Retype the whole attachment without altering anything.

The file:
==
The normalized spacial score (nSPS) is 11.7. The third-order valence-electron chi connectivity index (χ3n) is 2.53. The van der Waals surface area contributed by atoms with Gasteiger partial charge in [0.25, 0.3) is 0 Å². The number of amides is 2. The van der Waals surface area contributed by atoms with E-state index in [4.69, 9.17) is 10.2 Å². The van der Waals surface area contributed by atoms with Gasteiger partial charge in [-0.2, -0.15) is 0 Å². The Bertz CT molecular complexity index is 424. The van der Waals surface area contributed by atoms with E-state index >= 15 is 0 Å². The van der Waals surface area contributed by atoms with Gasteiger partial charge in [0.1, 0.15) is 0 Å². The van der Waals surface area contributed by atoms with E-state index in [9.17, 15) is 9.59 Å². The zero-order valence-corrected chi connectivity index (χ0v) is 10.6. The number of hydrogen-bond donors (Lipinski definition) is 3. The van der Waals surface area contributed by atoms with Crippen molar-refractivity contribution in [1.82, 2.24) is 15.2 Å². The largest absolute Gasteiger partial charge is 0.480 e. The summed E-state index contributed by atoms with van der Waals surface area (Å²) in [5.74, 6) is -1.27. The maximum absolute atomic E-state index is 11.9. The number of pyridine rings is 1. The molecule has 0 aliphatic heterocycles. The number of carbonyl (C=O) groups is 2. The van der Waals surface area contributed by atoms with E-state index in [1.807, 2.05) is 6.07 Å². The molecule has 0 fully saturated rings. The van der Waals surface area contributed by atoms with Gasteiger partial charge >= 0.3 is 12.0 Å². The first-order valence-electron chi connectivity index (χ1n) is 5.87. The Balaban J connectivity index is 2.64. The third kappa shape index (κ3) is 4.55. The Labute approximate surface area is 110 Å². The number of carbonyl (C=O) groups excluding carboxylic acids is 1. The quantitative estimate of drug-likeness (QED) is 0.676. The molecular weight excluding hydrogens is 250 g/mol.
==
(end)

The normalized spacial score (nSPS) is 11.7. The third-order valence-electron chi connectivity index (χ3n) is 2.53. The van der Waals surface area contributed by atoms with Gasteiger partial charge in [0.25, 0.3) is 0 Å². The number of amides is 2. The van der Waals surface area contributed by atoms with E-state index in [4.69, 9.17) is 10.2 Å². The van der Waals surface area contributed by atoms with Gasteiger partial charge in [-0.2, -0.15) is 0 Å². The Bertz CT molecular complexity index is 424. The van der Waals surface area contributed by atoms with E-state index >= 15 is 0 Å². The van der Waals surface area contributed by atoms with Gasteiger partial charge in [0.1, 0.15) is 0 Å². The van der Waals surface area contributed by atoms with E-state index in [9.17, 15) is 9.59 Å². The zero-order valence-corrected chi connectivity index (χ0v) is 10.6. The number of hydrogen-bond donors (Lipinski definition) is 3. The van der Waals surface area contributed by atoms with Crippen molar-refractivity contribution in [1.82, 2.24) is 15.2 Å². The largest absolute Gasteiger partial charge is 0.480 e. The summed E-state index contributed by atoms with van der Waals surface area (Å²) in [5.74, 6) is -1.27. The maximum absolute atomic E-state index is 11.9. The number of pyridine rings is 1. The molecule has 0 aliphatic heterocycles. The number of carbonyl (C=O) groups is 2. The van der Waals surface area contributed by atoms with E-state index in [1.807, 2.05) is 6.07 Å². The molecule has 0 fully saturated rings. The van der Waals surface area contributed by atoms with Gasteiger partial charge >= 0.3 is 12.0 Å². The first-order valence-electron chi connectivity index (χ1n) is 5.87. The Balaban J connectivity index is 2.64. The third kappa shape index (κ3) is 4.55. The Labute approximate surface area is 110 Å². The number of carbonyl (C=O) groups excluding carboxylic acids is 1. The quantitative estimate of drug-likeness (QED) is 0.676. The molecular weight excluding hydrogens is 250 g/mol.